An organization which advocates for the rights of people
with disabilities has sued Uber, asking a federal judge to order the popular
ridesharing service to provide equivalent levels of service to those with
non-folding motorized wheelchairs as it does for people without such mobility
On Thursday, Oct. 13, Access Living of Metropolitan Chicago
filed suit in Chicago federal court, alleging the transportation services
provided in Chicago by the company formally known as Uber Technologies violates
the Americans with Disabilities Act.
Access Living has asked the court to declare Uber a “public
accommodation” under the ADA, and to order the company to ensure those with
disabilities requiring the use of motorized wheelchairs can always have access
to an Uber driver that can accommodate their needs, using the same response
times, service areas, reservations capability and pricing as is provided to
those without disabilities.
“Uber claims its services are not subject to the ADA, and
its service to people who require wheelchair accessible vehicles ranges from
token to non-existent,” Access Living stated in its lawsuit. “That position
threatens a return to the isolation and segregation that the disability rights movement
has fought to overcome. This action seeks a declaration that the ADA requires
Uber to provide equal access to people with disabilities, and to require that
Uber provide service to those who require wheelchair accessible vehicles.”
According to Access Living’s complaint, the group, along
with its allies and supporters, succeeded in recent years to secure language
inserted into Chicago’s city ordinance governing taxi drivers to require the
city’s cab companies to sharply increase the number of wheelchair-accessible taxis
operating on the city’s streets in coming years and decades.
However, Access Living said at the same time, the arrival
and surge in the use of Uber and similar ridesharing services has significantly
impacted the taxi industry, causing the number of taxis to decline as Uber and
its similar competitors gain popularity with riders, and eat away at the share
of consumer transportation dollars steered toward traditional taxi services.
In its lawsuit, Access Living noted the number of taxis in
operation in Chicago declined from 6,899 in 2013 to just 6,222 at the end of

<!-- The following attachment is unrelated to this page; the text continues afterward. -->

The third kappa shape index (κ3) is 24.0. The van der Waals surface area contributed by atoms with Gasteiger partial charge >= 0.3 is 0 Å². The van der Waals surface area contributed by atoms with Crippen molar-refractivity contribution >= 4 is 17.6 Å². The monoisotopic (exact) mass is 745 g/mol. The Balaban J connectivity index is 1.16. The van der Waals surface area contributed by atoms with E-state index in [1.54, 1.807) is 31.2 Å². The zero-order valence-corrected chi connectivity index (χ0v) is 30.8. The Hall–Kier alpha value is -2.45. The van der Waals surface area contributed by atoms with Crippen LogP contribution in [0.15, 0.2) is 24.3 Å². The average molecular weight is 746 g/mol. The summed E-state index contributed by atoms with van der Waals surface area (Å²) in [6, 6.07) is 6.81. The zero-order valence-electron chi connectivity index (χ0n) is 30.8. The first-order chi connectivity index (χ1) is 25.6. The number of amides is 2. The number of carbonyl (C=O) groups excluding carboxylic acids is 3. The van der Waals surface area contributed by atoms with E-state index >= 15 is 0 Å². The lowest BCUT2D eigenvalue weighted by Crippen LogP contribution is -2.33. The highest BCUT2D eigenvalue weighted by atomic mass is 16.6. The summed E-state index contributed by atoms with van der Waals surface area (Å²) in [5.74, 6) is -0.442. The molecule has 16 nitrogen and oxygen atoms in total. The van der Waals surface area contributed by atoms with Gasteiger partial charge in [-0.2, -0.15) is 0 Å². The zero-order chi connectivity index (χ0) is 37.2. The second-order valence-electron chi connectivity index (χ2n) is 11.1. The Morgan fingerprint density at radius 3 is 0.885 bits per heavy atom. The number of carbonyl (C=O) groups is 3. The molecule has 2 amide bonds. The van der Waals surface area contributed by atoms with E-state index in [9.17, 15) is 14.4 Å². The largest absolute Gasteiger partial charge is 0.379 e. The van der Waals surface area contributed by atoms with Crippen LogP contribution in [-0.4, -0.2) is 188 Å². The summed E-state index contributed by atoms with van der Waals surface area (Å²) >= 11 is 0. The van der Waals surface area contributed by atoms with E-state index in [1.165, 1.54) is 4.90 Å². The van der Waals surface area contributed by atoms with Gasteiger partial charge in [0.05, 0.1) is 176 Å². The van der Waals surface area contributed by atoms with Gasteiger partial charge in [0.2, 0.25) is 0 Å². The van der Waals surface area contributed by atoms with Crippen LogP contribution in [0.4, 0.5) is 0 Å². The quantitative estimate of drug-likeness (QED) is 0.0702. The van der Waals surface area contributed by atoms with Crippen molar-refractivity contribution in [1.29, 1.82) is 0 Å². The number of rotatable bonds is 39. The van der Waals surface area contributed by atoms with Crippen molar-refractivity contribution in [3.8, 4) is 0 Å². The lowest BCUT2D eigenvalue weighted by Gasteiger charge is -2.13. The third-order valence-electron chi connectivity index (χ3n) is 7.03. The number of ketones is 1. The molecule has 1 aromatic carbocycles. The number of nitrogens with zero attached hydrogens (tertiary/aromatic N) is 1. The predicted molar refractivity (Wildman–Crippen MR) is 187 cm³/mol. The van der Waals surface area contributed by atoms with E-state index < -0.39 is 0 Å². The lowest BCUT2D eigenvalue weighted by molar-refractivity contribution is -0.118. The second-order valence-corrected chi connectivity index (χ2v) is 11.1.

2015. At the same time, the number of rides provided by Uber alone surged from
1.7 million in April 2015 to more than 1.93 million in June 2015.
Despite all those millions of riders, however, Access Living
alleged Uber provided “just 14 rides to motorized wheelchair users requiring
wheelchair accessible vehicles” over four years from September 2011 to August
Access Living said it had asked the city of Chicago to
require Uber to provide services to support wheelchair-accessible service under
an ordinance regulating ridesharing services. However, Uber resisted that
requirement, and it was not included in the approved ordinance.
Access Living said it then met with Uber, and requested Uber
provide the service voluntarily, and do so under similar response times and
pricing provided to those without disabilities. Access Living said Uber
Under its business model, Uber does not own the vehicles its
drivers use nor does it mandate when drivers must work. Rides are arranged
using the company’s smartphone app. However, the company does set certain requirements
for vehicles used by its drivers, including certain size and capacity
requirements for certain levels of service and requirements that the vehicle
pass certain inspections.
Uber also sets “minimum requirements for its drivers’ age,
experience, licensing and driving records,” the lawsuit noted.
Yet, according to the lawsuit, Uber at certain times may
offer no vehicles in the city of Chicago for the use of people with
disabilities requiring motorized wheelchairs.
Plaintiffs in the lawsuit include Access Living itself, as
well as two of its employees and a board member, each of whom require motorized
wheelchairs and said they believed Uber’s service was inaccessible to them.
Access Living is represented in the action by attorneys with
the firm of Much Shelist P.C., of Chicago, as well as their own in-house